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Not-for-Profit, Award-Winning Community News and Views for Windham County, Vermont • Since 2006

Westminster West School: How small is too small?

WESTMINSTER WEST—The Westminster West School is one of the smallest in the state.It has one full-time teacher, and there are only 18 students enrolled at the school this year. Its projected enrollment for the 2011-12 school year is 14.Westminster’s other elementary school, Center School, has 200 students and can easily accommodate the Westminster West kids.School officials have said that the Westminster West School needs a minimum of 30 students to be cost-effective.Economic sense should dictate that the town close the Westminster West School. But the decision to open or close a school goes beyond mere economics. Parents say that the small student-to-teacher ratio provides a better learning environment.And there is the memory of Claire Oglesby, who died in 2009 and taught more than three decades at the school. She is revered by her former students and fellow educators for the magic she created there, including one of her former pupils, Gov. Peter Shumlin, who acknowledged her influence on him in his inaugural address.Estimates of how much money would be saved annually by closing the school range from as low as $30,000 to as high as $80,000. These figure do not include any money the town might get from selling the school building.Even if the Westminster West School were to close, school officials say that what it costs to run it amounts to less than 5 percent of the school budget and would have little affect on the tax rate.Last fall, a drive began to have the school’s fate decided upon at this year’s Town Meeting. It ultimately failed last month when the Selectboard decided not to put the question on the warrant.Even if the question were put to voters, any decision involving school closure is ultimately for the school board to decide. Legally, residents can approve or reject a budget, but all other educational matters are under the sole purview of school boards.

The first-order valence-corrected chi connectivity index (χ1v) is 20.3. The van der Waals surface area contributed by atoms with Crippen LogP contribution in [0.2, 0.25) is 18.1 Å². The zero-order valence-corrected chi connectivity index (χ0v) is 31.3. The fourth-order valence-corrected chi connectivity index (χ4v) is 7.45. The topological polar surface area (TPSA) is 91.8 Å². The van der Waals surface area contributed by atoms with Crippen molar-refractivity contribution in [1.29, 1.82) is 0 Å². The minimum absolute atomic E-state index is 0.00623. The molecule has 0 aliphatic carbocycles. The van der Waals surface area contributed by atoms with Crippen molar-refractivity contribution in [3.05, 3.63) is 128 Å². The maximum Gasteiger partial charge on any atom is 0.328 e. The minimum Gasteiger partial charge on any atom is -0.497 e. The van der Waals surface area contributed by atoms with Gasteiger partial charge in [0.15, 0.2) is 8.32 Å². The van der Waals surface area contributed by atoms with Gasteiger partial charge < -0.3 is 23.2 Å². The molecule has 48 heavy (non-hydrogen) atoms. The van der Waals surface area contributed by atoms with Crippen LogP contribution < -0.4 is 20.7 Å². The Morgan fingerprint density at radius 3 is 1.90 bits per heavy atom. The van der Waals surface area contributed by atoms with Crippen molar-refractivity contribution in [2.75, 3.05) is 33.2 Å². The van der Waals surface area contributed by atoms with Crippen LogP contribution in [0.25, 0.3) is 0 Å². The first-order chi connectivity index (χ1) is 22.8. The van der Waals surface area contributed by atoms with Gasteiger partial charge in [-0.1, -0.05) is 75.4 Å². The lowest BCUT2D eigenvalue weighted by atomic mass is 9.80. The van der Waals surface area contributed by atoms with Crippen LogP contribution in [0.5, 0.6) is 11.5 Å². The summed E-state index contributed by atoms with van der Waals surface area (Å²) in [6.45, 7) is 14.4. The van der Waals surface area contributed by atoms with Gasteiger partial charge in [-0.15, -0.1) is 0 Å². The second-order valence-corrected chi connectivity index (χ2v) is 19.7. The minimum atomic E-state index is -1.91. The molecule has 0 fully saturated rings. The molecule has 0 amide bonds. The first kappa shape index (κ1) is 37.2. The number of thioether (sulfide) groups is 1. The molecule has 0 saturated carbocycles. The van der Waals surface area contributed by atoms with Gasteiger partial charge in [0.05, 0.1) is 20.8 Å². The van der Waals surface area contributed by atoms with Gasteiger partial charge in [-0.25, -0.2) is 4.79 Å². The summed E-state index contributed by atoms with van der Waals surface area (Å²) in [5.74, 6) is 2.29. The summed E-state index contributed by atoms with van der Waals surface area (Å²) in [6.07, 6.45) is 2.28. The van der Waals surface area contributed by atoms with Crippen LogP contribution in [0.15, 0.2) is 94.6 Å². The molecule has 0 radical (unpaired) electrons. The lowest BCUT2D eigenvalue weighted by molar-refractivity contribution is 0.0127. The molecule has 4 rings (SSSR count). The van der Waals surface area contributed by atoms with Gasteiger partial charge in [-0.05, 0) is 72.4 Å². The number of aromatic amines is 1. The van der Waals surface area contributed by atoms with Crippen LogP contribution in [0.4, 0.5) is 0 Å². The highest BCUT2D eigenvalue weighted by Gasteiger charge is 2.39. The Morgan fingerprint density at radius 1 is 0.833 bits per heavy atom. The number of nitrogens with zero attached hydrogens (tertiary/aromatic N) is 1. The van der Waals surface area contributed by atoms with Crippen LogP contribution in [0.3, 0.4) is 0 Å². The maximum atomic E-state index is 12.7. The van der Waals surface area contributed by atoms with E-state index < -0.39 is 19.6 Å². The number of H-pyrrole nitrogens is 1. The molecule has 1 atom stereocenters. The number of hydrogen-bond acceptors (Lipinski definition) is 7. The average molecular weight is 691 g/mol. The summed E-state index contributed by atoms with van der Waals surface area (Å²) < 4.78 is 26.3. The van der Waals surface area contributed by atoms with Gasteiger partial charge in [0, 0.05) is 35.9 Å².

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Originally published in The Commons issue #89 (Wednesday, February 23, 2011).

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